The desirability of carbon-rich soil is a no-brainer for anybody engaged in agriculture and other land-based forms of food production. The fact that carbon is volatilized practices such as tilling the soil is less known, but well-documented in the literature, with millions of tons of carbon dioxide (CO2) being released into the atmosphere through the action of microbes that turn the carbon, present in the soil as organic matter, into its gaseous form. This is why, for example, simply adopting no-tillage practices could reduce by a whopping 30% the greenhouse gas emissions of the agricultural sector. That might not sound like much at first sight, considering that agriculture is not the major contributor to anthropogenic climate change, but its meaning is more evident when considering it this way: changing a single, non-essential technique could bring down the emissions from an entire economic sector by one third. That is just one of many examples of what carbon farming can do when it becomes a conscious agricultural goal.
In light of the environmental benefits to be drawn from adopting carbon-farming strategies, the question arises of where organic agriculture stands in the face of the environmental responsibility of the whole agricultural industry. Organic agriculture is sustained on principles such as ecology and care, and, as such, organic farms conduct their activities on a wider range of values that allow them to explore and integrate newer, innovative practices with more ease. Organic farmers also understand better the interrelated nature of beneficial practices, and are more willing to put them into action — particularly women of educated backgrounds.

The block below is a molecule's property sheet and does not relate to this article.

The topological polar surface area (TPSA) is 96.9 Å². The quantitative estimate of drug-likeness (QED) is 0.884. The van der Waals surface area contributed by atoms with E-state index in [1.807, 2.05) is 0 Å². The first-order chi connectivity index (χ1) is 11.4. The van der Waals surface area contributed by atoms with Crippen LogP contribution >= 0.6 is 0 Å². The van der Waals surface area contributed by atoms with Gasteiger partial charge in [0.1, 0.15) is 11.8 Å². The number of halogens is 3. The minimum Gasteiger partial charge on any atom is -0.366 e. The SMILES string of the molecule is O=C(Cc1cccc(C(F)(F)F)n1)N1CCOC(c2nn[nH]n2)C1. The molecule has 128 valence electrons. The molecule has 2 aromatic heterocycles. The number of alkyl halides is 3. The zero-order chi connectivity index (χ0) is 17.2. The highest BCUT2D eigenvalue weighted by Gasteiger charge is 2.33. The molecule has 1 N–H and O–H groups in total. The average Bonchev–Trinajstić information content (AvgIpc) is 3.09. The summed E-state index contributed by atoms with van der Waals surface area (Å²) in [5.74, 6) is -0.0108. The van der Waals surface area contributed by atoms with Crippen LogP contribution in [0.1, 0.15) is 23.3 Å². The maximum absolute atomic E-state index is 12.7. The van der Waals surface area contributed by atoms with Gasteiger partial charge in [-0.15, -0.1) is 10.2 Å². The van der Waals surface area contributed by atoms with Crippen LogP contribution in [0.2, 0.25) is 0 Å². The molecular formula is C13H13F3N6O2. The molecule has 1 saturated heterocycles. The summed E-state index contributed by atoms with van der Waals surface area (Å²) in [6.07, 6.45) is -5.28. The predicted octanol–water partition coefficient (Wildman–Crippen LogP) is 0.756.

Based on this, there’s the question of whether organic growers should target carbon farming as their next main concern. It is evident that organic farming is expanding nowadays from being a purely non-chemical fertilization scheme into a set of practices, cultural references, values and social networks that aim to farm sustainably the world’s soils. By exploring techniques and practices for carbon-farming such as agroforestry and crop diversification, organic farmers can, at the same time, expand the biodiversity of their lands (already a major benefit of organic agriculture, with its consequent effect in ecosystem resilience and the pest resistance of crops), organic farmers could potentially be introducing changes that are economically very sound and that, at the same time, benefit the world and increase the strength of their agricultural operations. The question appears, then: in the ideally diversified crop scheme of an organic farm, shouldn’t carbon be, indeed, considered the next organic crop?
Cotton and pine growing in an alley cropping system, an agroforestry practice that can help retain and absorb carbon into agricultural soils.